Building makes economic sense
Sternfenster’s Mike Parczuk responds to a recent Glass Times comment that wonders if homeowners expect government-driven schemes to fail.
I share your disappointment and frustration (Green with dismay, January, 26) that the Green Homes Grant Scheme will have ultimately delivered very little for the window and door industry.
Should we be surprised? Perhaps not. The government has a track record in this area. The Green Deal (remember that one?) delivered exactly the same. ‘Net-zero’ is a reference to the UK’s commitment to cut carbon emissions by 2050. It could just as easily be applied to the success rate of the government’s green initiatives for construction in the last decade.
So, we need to ask where is it going wrong? The first cause is the gap in understanding at Westminster as to how construction and home improvement markets function. But we also need to ask why? We have industry bodies. I regularly see press releases from them highlighting their response to ‘this or to that’, but is the message getting through? Is government listening? I’d say not.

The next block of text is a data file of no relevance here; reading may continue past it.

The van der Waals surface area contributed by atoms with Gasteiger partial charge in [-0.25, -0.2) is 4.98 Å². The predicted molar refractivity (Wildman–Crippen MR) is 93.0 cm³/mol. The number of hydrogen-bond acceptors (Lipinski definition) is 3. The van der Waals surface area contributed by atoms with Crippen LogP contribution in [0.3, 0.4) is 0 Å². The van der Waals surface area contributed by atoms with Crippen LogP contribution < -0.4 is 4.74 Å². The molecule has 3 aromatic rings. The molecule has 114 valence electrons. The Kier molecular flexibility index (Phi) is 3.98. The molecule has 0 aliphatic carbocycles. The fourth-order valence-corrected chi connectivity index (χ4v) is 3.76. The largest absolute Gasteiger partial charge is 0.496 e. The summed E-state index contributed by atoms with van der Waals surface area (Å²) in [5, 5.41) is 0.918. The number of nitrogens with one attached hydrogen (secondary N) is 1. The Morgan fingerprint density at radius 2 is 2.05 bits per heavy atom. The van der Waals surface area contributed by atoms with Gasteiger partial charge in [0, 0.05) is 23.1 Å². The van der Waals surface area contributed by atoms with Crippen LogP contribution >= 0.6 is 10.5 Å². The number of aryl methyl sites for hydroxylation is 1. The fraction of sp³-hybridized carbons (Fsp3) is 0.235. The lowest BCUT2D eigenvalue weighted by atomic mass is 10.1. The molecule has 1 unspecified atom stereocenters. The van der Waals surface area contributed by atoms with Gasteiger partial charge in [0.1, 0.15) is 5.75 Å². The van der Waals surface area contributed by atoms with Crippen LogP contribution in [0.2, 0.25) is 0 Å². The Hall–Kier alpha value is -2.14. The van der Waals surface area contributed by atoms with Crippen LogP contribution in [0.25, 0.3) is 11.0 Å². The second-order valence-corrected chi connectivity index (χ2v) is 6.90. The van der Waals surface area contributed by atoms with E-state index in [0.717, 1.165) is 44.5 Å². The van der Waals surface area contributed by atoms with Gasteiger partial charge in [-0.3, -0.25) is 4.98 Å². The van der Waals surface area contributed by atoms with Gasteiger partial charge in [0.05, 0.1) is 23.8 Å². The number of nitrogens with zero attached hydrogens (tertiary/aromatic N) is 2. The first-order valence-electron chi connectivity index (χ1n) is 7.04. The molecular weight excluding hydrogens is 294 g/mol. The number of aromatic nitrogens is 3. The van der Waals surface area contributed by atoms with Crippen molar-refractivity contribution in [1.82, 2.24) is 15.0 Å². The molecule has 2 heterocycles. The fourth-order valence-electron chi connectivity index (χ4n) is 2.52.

This is obviously not just down to our sector’s representative organisations but construction and building industries more generally. Because if the sector was properly understood by government, then schemes like the Green Homes Grant or the Green Deal wouldn’t be being launched.
As a member of this industry, I find it frustrating that neither of these schemes delivered any opportunity to our retail customers and that they were shut-out from it, because of the complexity of being a part of it.
The Chancellor will be making his statement in March, no doubt with a whole load more pledges to ‘get Britain building’. It makes economic sense. Construction and home improvement creates jobs, and if improvements can be linked to energy efficiency, it supports it in meeting its 2050 pledge to decarbonise the economy.
But everything that we have seen so far has been far too complex for central government to administer, or for industry to join.
If Rishi Sunak is listening, a cut to VAT on energy efficient home improvements to 5% could not be more timely.
Let’s hope he reads Glass Times.